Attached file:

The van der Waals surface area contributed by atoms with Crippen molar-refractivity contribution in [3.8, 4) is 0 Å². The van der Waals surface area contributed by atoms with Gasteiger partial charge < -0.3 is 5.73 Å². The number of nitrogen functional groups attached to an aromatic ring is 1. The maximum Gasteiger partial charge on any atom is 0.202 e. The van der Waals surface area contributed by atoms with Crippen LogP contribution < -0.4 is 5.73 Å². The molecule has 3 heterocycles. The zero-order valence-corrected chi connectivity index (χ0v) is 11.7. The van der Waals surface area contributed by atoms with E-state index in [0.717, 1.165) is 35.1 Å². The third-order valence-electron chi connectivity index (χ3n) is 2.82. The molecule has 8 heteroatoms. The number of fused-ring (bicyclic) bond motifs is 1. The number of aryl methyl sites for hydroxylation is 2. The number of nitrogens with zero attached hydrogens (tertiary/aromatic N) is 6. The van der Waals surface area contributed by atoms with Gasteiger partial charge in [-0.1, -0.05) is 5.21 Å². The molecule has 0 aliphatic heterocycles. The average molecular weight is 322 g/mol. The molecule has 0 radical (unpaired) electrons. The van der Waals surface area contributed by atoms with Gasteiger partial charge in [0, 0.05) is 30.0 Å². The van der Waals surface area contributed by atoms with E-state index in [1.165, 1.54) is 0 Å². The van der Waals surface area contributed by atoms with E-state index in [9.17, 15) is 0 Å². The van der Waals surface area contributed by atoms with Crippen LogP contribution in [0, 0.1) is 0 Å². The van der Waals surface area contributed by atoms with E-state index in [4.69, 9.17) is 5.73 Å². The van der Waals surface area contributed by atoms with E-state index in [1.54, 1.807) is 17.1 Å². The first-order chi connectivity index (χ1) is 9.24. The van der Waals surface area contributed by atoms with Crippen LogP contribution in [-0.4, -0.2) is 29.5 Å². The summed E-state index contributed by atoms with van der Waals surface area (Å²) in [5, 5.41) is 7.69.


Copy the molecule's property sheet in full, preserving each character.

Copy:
The van der Waals surface area contributed by atoms with Crippen molar-refractivity contribution in [3.8, 4) is 0 Å². The van der Waals surface area contributed by atoms with Gasteiger partial charge < -0.3 is 5.73 Å². The number of nitrogen functional groups attached to an aromatic ring is 1. The maximum Gasteiger partial charge on any atom is 0.202 e. The van der Waals surface area contributed by atoms with Crippen LogP contribution < -0.4 is 5.73 Å². The molecule has 3 heterocycles. The zero-order valence-corrected chi connectivity index (χ0v) is 11.7. The van der Waals surface area contributed by atoms with E-state index in [0.717, 1.165) is 35.1 Å². The third-order valence-electron chi connectivity index (χ3n) is 2.82. The molecule has 8 heteroatoms. The number of fused-ring (bicyclic) bond motifs is 1. The number of aryl methyl sites for hydroxylation is 2. The number of nitrogens with zero attached hydrogens (tertiary/aromatic N) is 6. The van der Waals surface area contributed by atoms with Gasteiger partial charge in [-0.1, -0.05) is 5.21 Å². The molecule has 0 aliphatic heterocycles. The average molecular weight is 322 g/mol. The molecule has 0 radical (unpaired) electrons. The van der Waals surface area contributed by atoms with Gasteiger partial charge in [0, 0.05) is 30.0 Å². The van der Waals surface area contributed by atoms with E-state index in [1.165, 1.54) is 0 Å². The van der Waals surface area contributed by atoms with E-state index in [9.17, 15) is 0 Å². The van der Waals surface area contributed by atoms with Crippen LogP contribution in [0, 0.1) is 0 Å². The van der Waals surface area contributed by atoms with E-state index in [4.69, 9.17) is 5.73 Å². The van der Waals surface area contributed by atoms with E-state index in [1.54, 1.807) is 17.1 Å². The first-order chi connectivity index (χ1) is 9.24. The van der Waals surface area contributed by atoms with Crippen LogP contribution in [-0.4, -0.2) is 29.5 Å². The summed E-state index contributed by atoms with van der Waals surface area (Å²) in [5, 5.41) is 7.69.